The Germany Bier kiosk looked to continue offering Schofferhofer Grapefruit Hefeweizen in the bottle, even though pricing information didn’t look to be available anywhere. I have heard people rave about this 2.5% weizen, but didn’t care much for the sample I tried at last year’s Food & Wine Festival. It might be worth another try though – it does not taste a whole lot like your typical beer, probably because it’s mixed with grapefruit.
Over at La Cava, they’ve added a Horchata Margarita for $13.
As far as I know, they no longer offer free chips and salsa for your patronage on Twitter.
Large selections of alcohol don’t impress me like cheap prices, but La Cava has purchased a lot of bottles that you can sample for what looks like $8 – $80. At least here you know you’re getting a shot’s worth.
Said Horchata, an interesting mixture of flavors to say the least. I guess it could best be described as milky with a unique sweetness from the cinnamon. It was almost like a drinkable dessert with not a lot of flavor coming from the tequila or what would otherwise traditionally be found in a margarita. My personal preference would be the Blood Orange or Jalapeno, but this is certainly something unique and well thought out. I’m not sure I’d go so far as describing the drink as “heavy,” but I could certainly see it as a better choice in the evening around IllumiNations time.
And the San Angel Inn – A tradition in Mexico City since 1963. Exotico 100% agave premium silver Tequila, orange liqueur, agave nectar, and fresh lime juice, served chilled with salt on the rim – $13.50. This one is nearly identical to the Classic, which is a standard margarita made with fresh ingredients. With La Cava here and Joy of Tea not much further away, I’m not sure there’s a major reason to press forward.
Though if you do, you can see the sadness that is the Garden Marketplaces for the Flower and Garden Festival. There’s a cashier inside the booth should you wish to pick something up.
And I’m still not an efficiency expert, but I can’t imagine putting up foliage and planters in front of your booths is the best course of action. If anything, the poor sales of the vegetarian options should lead to additional availability of raw meat and Bud Ice at the Food and Wine Festival this fall. Praise science.
With the help of pixie dust and positive thinking, we now find ourselves in the ESPN Club on the BoardWalk, a place I have “literally” never visited before.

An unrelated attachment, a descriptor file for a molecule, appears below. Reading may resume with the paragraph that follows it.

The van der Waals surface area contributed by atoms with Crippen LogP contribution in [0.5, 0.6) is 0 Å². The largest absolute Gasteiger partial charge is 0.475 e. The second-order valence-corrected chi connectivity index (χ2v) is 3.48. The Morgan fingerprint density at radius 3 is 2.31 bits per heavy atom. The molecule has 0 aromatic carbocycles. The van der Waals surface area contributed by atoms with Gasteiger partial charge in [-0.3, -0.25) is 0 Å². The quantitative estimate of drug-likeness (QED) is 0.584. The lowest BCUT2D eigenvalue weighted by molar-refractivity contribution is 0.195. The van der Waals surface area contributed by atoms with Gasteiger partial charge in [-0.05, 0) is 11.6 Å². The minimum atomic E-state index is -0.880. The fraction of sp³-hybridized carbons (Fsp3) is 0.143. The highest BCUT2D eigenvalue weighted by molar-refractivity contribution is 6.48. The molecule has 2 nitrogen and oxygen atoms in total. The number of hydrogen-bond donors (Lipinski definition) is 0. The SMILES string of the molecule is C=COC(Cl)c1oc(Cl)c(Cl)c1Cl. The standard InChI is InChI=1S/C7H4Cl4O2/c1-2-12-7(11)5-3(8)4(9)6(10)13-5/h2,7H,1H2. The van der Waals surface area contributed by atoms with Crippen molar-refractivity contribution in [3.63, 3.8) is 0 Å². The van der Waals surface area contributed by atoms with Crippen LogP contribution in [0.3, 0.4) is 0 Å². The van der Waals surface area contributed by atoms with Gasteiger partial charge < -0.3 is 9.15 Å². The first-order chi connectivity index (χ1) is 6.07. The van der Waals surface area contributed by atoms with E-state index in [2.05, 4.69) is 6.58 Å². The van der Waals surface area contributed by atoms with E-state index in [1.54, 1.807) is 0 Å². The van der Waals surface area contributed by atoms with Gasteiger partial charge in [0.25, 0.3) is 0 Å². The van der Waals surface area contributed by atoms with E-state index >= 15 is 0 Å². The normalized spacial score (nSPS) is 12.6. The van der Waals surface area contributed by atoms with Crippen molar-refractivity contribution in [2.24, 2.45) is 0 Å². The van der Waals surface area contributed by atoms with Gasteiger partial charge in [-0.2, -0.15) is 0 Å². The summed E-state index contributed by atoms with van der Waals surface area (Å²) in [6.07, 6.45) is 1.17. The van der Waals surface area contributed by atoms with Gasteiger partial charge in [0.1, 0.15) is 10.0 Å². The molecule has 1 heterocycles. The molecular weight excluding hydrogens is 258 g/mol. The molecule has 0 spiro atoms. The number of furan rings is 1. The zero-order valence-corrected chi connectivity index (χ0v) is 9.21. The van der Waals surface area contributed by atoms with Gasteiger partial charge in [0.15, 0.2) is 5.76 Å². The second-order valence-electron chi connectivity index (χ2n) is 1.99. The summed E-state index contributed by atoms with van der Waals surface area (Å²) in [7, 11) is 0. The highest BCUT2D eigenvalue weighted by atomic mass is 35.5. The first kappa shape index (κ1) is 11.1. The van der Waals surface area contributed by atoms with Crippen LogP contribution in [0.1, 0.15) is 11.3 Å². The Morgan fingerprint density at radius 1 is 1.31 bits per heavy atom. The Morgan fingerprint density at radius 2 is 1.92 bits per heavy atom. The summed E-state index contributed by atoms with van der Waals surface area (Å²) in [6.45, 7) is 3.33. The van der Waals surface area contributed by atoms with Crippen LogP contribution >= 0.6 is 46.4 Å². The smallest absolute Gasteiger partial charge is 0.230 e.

It felt safer than most area sports bars. I live down the street from Orena Sports bar, where there are no doors on the bathroom stalls, you can chain smoke inside, and there are approximately 1.4 murders nightly. If the non-Disney version sounds more fun, I would be happy to take you.
On a non-busy Monday evening, it was not particularly crackin’. I thought it was going to be a lot louder and it probably would be more ruckus on a Saturday or Sunday during football season.
The bar area offers standing room if it’s really busy. If things are a little too cramped, head to the BoardWalk pool bar. If you’re looking for a lot of televisions and a chiller atmosphere, Splitsville is a good choice these days.
Food is mostly typical bar fare with reasonable prices for a Disney World table service restaurant. If you’re considering something like Liberty Tree Inn for lunch in the U.S. Pavilion, you could actually walk over here and pick up a sandwich, burger, or something else that would be higher quality for just a couple dollars more. And several of the beer selections are better than just about anything you’d find at Epcot.
We opted for the Lobster Bites – Lobster Salad served with Pico de Gallo, Cucumber Mango Salsa, and Mini Pitas – $11.99.
Lobster-y, though probably less food than the $16 Lobster Roll. AND YOU HAVE TO PUT IT TOGETHER YOURSELF WHICH IS RIDICULOUS. Just kidding. Chalk this up as a light appetizer or small meal.
After the day’s 14 drinks (several of which aren’t mentioned in this post because I really don’t need Intervention showing up “filming a documentary about celebrity Disney bloggers” again), I deemed the ESPN Dingers to have a funny name and ordered those avec BBQ sauce.
Said Dingers, which are similar to the “Boneless Buffalo Wings” you’d order at chain restaurants around the country. Think Applebees. Here, served crispy with a side of ranch and blue cheese along with a few celery sticks. I would characterize these as better than the Disney nuggets available around property, particularly with the sauce choices.
The Ultimate Long Island Iced Tea here is nearly identical to what’s served at most Disney bars. This may have been luck of the draw, but it was prepared with a “splash” of Coca Cola, instead of it being 90% Coca-Cola like it usually is.
For $19.50, I was expecting the pitcher of Yuengling to be in the vicinity of 48 ounces, but it was closer to 60. Five-ish draft beers for $20 is a lot better than you’re going to do in most other places and they’d bring you Sam Adams Seasonal at the same price point.
There isn’t a lot going on elsewhere these days, which is the reason for some archival food and drink coverage. I’ll try to get out early a couple mornings next week to walk us through the Cheat Sheet mornings IRL.